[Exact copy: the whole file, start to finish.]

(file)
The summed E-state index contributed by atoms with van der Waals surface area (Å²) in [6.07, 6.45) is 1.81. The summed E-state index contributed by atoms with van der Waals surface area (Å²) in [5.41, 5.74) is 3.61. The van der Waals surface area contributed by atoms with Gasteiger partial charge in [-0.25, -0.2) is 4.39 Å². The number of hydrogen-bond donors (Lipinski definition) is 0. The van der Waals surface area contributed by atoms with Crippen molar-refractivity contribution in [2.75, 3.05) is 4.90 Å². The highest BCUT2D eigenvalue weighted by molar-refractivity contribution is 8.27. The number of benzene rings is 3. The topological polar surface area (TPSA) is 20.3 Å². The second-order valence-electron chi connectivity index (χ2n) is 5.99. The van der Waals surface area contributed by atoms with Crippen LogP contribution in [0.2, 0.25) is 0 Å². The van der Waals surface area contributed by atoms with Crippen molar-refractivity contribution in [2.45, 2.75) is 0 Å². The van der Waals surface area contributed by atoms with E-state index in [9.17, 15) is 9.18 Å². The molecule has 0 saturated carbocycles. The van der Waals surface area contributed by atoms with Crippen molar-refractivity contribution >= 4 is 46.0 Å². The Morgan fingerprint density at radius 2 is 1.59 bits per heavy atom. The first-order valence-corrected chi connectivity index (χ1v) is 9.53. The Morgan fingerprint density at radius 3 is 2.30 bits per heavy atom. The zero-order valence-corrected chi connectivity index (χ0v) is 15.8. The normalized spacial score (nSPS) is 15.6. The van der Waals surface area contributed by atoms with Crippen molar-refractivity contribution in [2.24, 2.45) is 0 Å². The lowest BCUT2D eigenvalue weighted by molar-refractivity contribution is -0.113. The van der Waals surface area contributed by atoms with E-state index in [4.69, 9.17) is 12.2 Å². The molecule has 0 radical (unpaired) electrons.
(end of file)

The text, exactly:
The summed E-state index contributed by atoms with van der Waals surface area (Å²) in [6.07, 6.45) is 1.81. The summed E-state index contributed by atoms with van der Waals surface area (Å²) in [5.41, 5.74) is 3.61. The van der Waals surface area contributed by atoms with Gasteiger partial charge in [-0.25, -0.2) is 4.39 Å². The number of hydrogen-bond donors (Lipinski definition) is 0. The van der Waals surface area contributed by atoms with Crippen molar-refractivity contribution in [2.75, 3.05) is 4.90 Å². The highest BCUT2D eigenvalue weighted by molar-refractivity contribution is 8.27. The number of benzene rings is 3. The topological polar surface area (TPSA) is 20.3 Å². The second-order valence-electron chi connectivity index (χ2n) is 5.99. The van der Waals surface area contributed by atoms with Crippen LogP contribution in [0.2, 0.25) is 0 Å². The van der Waals surface area contributed by atoms with Crippen molar-refractivity contribution in [2.45, 2.75) is 0 Å². The van der Waals surface area contributed by atoms with E-state index in [9.17, 15) is 9.18 Å². The molecule has 0 saturated carbocycles. The van der Waals surface area contributed by atoms with Crippen molar-refractivity contribution >= 4 is 46.0 Å². The Morgan fingerprint density at radius 2 is 1.59 bits per heavy atom. The first-order valence-corrected chi connectivity index (χ1v) is 9.53. The Morgan fingerprint density at radius 3 is 2.30 bits per heavy atom. The zero-order valence-corrected chi connectivity index (χ0v) is 15.8. The normalized spacial score (nSPS) is 15.6. The van der Waals surface area contributed by atoms with Crippen molar-refractivity contribution in [2.24, 2.45) is 0 Å². The lowest BCUT2D eigenvalue weighted by molar-refractivity contribution is -0.113. The van der Waals surface area contributed by atoms with E-state index in [4.69, 9.17) is 12.2 Å². The molecule has 0 radical (unpaired) electrons.